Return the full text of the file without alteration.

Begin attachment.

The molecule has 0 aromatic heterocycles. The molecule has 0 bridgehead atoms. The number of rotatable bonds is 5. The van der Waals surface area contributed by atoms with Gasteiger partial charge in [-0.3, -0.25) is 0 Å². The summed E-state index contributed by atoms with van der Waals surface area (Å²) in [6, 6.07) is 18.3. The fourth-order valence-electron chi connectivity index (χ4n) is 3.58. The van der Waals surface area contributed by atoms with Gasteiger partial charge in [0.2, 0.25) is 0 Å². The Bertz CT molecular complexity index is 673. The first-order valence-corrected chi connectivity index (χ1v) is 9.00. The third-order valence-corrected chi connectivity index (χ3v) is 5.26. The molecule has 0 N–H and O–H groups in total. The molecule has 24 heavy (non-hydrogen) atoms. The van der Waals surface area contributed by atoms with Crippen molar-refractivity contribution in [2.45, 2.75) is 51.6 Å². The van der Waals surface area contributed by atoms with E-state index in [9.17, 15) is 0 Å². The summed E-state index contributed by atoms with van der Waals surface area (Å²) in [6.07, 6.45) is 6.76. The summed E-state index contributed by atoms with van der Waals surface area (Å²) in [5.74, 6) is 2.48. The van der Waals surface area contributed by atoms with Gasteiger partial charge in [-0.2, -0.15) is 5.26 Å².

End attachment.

The molecule has 0 aromatic heterocycles. The molecule has 0 bridgehead atoms. The number of rotatable bonds is 5. The van der Waals surface area contributed by atoms with Gasteiger partial charge in [-0.3, -0.25) is 0 Å². The summed E-state index contributed by atoms with van der Waals surface area (Å²) in [6, 6.07) is 18.3. The fourth-order valence-electron chi connectivity index (χ4n) is 3.58. The van der Waals surface area contributed by atoms with Gasteiger partial charge in [0.2, 0.25) is 0 Å². The Bertz CT molecular complexity index is 673. The first-order valence-corrected chi connectivity index (χ1v) is 9.00. The third-order valence-corrected chi connectivity index (χ3v) is 5.26. The molecule has 0 N–H and O–H groups in total. The molecule has 24 heavy (non-hydrogen) atoms. The van der Waals surface area contributed by atoms with Crippen molar-refractivity contribution in [2.45, 2.75) is 51.6 Å². The van der Waals surface area contributed by atoms with E-state index in [9.17, 15) is 0 Å². The summed E-state index contributed by atoms with van der Waals surface area (Å²) in [6.07, 6.45) is 6.76. The summed E-state index contributed by atoms with van der Waals surface area (Å²) in [5.74, 6) is 2.48. The van der Waals surface area contributed by atoms with Gasteiger partial charge in [-0.2, -0.15) is 5.26 Å².